The Trunchbull, as she is known, is "a fierce tyrannical monster who frightens the life out of the pupils and teachers alike". It is unclear how she ever came to be a teacher, as she has no interest in the health, welfare or education of children so much in relation to punishing them. She even expresses some disappointment when a child answers a question correctly. Her idea of detention is to keep badly-behaved children in a horrific torture device which is called "The Chokey" (which is essentially a closet that's filled with sharp blades) or swings them in the air, often without any evidence they have actually committed a crime or simply because she does not like them. She is an avid athlete and former Olympian, and is known for her skills in the hammer throw. It is also hinted that she has practiced karate or judo. Indeed, the only Health and Safety standards she seems to acknowledge as far as her students are concerned is that she must not hit them with the riding crop that she often carries around.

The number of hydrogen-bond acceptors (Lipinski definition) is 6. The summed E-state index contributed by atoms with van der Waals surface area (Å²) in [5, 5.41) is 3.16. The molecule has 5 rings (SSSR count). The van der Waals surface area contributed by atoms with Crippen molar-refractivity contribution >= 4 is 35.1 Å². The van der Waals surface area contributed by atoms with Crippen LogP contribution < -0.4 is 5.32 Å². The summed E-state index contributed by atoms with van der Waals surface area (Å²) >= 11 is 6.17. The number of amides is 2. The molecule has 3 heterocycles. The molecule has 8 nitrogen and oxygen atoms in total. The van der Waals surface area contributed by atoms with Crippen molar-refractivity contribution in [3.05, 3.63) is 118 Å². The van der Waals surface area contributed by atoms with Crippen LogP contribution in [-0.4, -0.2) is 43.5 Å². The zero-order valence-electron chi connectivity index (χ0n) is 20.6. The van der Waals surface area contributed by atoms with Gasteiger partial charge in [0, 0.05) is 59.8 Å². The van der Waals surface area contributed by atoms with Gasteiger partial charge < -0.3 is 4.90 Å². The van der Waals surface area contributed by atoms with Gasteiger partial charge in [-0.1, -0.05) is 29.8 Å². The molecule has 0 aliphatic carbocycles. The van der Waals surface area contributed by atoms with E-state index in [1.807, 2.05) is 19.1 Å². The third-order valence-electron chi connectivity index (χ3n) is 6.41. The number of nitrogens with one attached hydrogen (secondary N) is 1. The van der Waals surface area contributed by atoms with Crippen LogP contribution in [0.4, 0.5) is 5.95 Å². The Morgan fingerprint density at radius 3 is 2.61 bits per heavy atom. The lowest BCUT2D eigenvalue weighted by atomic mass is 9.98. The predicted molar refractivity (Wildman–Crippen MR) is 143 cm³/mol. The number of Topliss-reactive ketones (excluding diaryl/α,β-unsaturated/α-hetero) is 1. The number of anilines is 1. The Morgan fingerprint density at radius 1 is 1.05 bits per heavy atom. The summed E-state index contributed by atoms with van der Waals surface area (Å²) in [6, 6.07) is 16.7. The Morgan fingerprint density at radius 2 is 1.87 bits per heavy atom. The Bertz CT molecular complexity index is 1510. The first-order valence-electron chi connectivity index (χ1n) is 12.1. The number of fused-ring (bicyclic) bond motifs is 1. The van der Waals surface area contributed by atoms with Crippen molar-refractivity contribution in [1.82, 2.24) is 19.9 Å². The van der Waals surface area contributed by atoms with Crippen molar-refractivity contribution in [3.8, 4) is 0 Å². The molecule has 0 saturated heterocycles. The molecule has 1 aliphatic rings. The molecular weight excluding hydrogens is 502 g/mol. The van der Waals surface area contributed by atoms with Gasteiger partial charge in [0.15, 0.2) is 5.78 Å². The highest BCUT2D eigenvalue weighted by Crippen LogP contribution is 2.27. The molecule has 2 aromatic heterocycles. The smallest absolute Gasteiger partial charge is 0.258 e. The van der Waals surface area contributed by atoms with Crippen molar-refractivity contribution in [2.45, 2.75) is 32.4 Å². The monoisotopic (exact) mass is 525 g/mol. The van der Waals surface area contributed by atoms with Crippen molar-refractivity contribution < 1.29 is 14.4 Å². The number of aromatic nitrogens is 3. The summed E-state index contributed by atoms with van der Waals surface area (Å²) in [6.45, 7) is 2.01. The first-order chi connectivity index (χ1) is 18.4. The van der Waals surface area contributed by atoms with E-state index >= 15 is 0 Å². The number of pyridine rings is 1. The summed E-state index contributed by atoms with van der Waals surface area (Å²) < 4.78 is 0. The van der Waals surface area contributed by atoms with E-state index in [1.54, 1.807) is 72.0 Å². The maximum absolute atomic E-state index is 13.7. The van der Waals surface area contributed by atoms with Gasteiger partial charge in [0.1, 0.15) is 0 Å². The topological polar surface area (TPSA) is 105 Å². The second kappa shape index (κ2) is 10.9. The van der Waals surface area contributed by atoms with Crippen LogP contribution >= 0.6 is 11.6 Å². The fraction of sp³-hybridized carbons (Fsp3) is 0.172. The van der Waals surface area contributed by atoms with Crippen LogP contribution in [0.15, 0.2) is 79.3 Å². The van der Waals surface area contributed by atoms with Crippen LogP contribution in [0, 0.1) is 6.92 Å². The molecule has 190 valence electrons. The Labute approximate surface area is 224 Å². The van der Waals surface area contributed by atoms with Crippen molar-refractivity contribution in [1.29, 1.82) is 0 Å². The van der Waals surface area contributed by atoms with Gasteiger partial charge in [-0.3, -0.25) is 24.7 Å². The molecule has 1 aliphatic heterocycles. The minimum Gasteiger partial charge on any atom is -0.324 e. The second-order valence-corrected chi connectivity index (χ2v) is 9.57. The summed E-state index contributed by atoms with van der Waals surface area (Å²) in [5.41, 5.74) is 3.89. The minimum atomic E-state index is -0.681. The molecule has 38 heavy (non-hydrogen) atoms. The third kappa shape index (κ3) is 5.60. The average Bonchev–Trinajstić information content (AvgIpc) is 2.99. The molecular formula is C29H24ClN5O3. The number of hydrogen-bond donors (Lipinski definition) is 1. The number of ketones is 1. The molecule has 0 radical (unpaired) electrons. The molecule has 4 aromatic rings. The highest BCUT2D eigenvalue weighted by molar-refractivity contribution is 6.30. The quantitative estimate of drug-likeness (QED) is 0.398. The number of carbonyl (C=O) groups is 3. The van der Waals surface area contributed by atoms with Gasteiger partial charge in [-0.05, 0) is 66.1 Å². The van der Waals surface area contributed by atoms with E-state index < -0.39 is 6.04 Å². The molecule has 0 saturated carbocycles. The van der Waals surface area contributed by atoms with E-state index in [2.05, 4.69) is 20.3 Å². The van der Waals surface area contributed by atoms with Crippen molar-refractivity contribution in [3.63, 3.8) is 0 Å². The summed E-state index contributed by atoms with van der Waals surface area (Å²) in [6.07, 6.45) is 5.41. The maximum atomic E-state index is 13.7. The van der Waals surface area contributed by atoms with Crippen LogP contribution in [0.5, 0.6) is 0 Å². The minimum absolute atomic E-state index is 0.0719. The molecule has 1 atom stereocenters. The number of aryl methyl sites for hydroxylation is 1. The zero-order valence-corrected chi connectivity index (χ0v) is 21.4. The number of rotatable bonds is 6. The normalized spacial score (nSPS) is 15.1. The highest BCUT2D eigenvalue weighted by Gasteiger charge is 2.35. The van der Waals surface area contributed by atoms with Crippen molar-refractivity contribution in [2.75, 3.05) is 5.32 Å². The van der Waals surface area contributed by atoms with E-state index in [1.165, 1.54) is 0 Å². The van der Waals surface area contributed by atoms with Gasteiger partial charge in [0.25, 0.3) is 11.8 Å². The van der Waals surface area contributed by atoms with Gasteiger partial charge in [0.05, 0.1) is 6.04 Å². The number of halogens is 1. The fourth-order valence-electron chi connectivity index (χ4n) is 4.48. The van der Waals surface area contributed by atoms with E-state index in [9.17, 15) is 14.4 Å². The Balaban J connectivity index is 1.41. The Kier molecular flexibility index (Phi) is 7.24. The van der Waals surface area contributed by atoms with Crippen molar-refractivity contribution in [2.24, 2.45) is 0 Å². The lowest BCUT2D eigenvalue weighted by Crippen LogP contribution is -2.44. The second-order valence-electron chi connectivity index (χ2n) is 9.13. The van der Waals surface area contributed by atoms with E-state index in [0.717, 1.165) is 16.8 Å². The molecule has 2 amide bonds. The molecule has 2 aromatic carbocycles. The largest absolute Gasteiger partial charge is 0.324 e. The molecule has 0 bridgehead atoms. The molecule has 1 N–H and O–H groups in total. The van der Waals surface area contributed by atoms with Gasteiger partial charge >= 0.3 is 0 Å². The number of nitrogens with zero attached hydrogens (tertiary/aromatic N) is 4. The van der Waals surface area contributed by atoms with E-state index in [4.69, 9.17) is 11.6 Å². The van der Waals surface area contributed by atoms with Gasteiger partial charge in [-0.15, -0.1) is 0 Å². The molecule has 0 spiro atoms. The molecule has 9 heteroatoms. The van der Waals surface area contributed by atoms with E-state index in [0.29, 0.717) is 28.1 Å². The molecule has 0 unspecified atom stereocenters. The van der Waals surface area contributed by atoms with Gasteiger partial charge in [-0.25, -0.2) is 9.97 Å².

It is her custom at Crunchem Hall to cover for a class for one lesson in each week. After making one boy stand on one leg in the corner, holding up another by the hair and yet another by the ears, she finally meets her match in the form of two girls in the class: Lavender and the central character, Matilda. Lavender had placed a newt in the Trunchbull's jug of water and thereby startled her as she was pouring the contents into a glass. Eager to find someone to blame and furious at having lost face in front of the children, she accuses Matilda. Whilst simmering at the injustice of this, Matilda stares at the glass and, it seems, causes it to fall of its own accord and empty its contents- newt and all- over the Trunchbull, thus enraging (and mystifying) her into leaving the room.